24-year-old Salford University student George Crossthwaite-Mugglestone certainly stands out in a crowd.
With their brightly coloured hair and attire, this Media and Performance third year takes artistic individuality to new heights.
But beyond their confident air and paradoxically modern-vintage look, there’s one other thing that makes George stand out.
George has ADHD.
ADHD – or Attention Deficient Hyperactivity Disorder – is a neurological condition that causes difficulties with concentration and restlessness.
Based on national statistics, approximately 6-7,000 people in Salford could have the disorder.
Due to its impacts on a person’s focus, it’s usually diagnosed during childhood, often being picked up by teachers. Recent studies have suggested that between 2-5% of school-aged children have the condition.
During their own school years, the signs were definitely there, but George and their family assumed it wasn’t anything
“Growing up, I always had issues with my concentration and focus; my mental health and how I would process things in my head. I’d get wound up over little things and have inner meltdowns over things that didn’t matter,” they began.
“All throughout school, I was made to feel like I purposely didn’t focus, because I’d be chatting too much- that was all part of it.”
The idea of getting medical help for this behaviour came when they were in college, particularly when it was time to learn how to drive.
Reflecting on their driving lessons, George detailed how they got “concerned” about their lack of focus at the wheel.
They explained: “I’d get really distracted and obviously when you’re driving [concentration] is really important.
“You could not just end up killing yourself, but someone else- you’re literally driving a lethal weapon.”
The real turning point came at the end of their first year at the University of Salford. Their behaviour began to make their studies “unmanageable”.
“You know how some people can bash out essays in like, a weekend?” they asked. “I’m literally doing an essay three weeks before the deadline, because I know I’ll stress myself out worrying that I’ve not got enough time, because things can’t just fall out onto the page for me. I have to really think about what I want to say.
“If I’m wanting to do something, I’m wanting to do it perfectly.”
After two years of on-and-off medical help, George was eventually diagnosed by Salford’s own Doctor Aung Tint. Doctor Tint has worked in the NHS for over 13 years, as well as within the private sector, specialising in the assessment and treatment of adults with ADHD.
“I got diagnosed last January.
“I went to a specialist doctor in Salford- Doctor Tint- and he basically asked me a series of questions, I explained how I do certain things, what happens when I do those certain things and he deducted that I’ve got ADD.”
ADD (Attention Deficit Disorder) is a form of ADHD that replaces hyperactivity with increased inattentiveness. According to the NHS, this variant of the condition often goes unnoticed due to the symptoms being less obvious.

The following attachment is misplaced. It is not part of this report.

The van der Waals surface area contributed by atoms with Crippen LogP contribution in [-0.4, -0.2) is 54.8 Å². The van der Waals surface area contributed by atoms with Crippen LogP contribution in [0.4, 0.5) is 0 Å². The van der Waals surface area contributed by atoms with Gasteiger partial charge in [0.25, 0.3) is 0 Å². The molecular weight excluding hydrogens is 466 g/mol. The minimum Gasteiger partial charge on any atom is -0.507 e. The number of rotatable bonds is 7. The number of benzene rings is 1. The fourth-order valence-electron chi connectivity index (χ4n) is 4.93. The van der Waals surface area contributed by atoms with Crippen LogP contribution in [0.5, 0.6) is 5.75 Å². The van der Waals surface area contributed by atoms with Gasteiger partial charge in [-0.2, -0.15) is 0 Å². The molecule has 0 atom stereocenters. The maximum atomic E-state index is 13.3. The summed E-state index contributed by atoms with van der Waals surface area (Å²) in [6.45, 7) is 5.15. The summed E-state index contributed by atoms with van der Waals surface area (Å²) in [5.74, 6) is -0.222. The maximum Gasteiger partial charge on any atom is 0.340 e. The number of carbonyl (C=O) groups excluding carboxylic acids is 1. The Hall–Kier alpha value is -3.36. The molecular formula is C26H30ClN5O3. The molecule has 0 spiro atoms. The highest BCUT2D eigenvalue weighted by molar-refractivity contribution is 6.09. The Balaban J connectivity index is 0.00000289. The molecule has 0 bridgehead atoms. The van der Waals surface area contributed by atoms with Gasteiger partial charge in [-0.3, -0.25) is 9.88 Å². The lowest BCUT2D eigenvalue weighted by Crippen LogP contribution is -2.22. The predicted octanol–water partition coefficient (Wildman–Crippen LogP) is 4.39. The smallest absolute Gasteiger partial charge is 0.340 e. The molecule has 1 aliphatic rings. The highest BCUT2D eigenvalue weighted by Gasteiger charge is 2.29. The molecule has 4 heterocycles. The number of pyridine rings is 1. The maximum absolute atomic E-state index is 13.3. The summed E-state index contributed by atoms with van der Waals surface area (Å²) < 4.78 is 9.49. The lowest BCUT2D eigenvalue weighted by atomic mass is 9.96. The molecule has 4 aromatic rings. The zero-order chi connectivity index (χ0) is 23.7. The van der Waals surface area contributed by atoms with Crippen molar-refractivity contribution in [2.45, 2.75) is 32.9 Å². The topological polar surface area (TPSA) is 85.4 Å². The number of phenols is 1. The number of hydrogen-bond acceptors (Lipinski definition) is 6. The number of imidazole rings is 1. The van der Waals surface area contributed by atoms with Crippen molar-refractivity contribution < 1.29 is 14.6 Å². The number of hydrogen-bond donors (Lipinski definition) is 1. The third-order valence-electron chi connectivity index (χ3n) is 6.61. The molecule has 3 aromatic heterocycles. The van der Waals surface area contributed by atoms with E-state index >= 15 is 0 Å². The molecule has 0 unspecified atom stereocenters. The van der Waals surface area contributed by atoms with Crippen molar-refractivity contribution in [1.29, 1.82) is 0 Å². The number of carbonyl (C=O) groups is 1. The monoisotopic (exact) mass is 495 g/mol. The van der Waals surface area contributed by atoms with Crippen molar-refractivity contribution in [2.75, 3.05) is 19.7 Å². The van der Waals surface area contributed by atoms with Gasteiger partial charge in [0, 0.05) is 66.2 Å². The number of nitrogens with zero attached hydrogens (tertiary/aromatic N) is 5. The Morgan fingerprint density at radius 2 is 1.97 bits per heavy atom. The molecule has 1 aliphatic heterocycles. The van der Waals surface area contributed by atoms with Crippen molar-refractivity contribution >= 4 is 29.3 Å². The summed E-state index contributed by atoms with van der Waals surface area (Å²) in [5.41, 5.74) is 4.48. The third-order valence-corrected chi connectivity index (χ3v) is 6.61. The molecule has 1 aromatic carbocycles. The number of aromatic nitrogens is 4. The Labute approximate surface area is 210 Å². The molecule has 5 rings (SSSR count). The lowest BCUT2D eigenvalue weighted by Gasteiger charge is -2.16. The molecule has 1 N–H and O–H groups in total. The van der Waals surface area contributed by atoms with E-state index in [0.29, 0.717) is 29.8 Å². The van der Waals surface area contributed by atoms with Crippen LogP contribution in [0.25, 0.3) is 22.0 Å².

With George’s diagnosis being “two years in the making”, they mentioned how tricky it was to adapt to their ways of thinking; taking their condition into account.
“It’s kind of become a personal thing that I’ve learnt to deal with.
“How I do things and not doing things for too long and not getting inside my head if I can’t do things and have to come back to them. You need to listen to your own body.”
Not everything about their condition is negative though. George also detailed how their ADD is actually “helpful” in their endeavours as a “queer creative”, even if it’s “up and down”.
They said: “[Because of my ADHD] I think about things so intensely and I think about my art so intensely and that can only be a good thing because you can make incredible things and have incredible ideas.”
They also went on to add how being in Salford not only aided their artistic passions but also helped them develop an understanding support system. Outside of their family, of course.
“In the city, because it’s such a hybrid of different people, so many people can come together and talk about what they’ve got and support each other.
“I now have friends that have ADHD and ADD. It’s really helpful when I meet creative people with it as well because they have the same thought processes that you do and go about things in a similar way, so it’s easy to understand each other.”
Despite their own positive experiences, however, George notes that there still isn’t much discussion about the two disorders.
“Before I got diagnosed with it myself, I guess I wasn’t as aware of the condition even personally” they admitted. “It’s not until I’ve become an adult, that I’ve been able to learn more about it, understand how the brain works and how I’m to overcome this condition.”
They also discussed how a lack of knowledge about ADHD or ADD can lead to children being neglected in academic settings, much like they often were.
“It wasn’t as understood when we were at school, so they wouldn’t be as accommodating.
“[Adults would] be like ‘oh, that person’s being boisterous or disruptive’ and that was the narrative that was thrust upon you growing up. So, as a general community, we weren’t too educated on ADHD, because these kids weren’t doing it because they wanted to, it was because they can’t help the fact that they don’t have focus. It’s something that still needs to be spoken about.”
Although mental health is getting talked about more and more, many conditions still get forgotten about. ADHD- and by extension, ADD- included. With October being ADHD Awareness Month here in the UK, it’s a good time to learn about this disorder and the people who have it.
If you want more information about ADHD or ADD, please go to the following websites:
ADHDHealthcare with Doctor Tint: https://adhdhealthcare.co.uk/
ADHD Foundation: https://www.adhdfoundation.org.uk/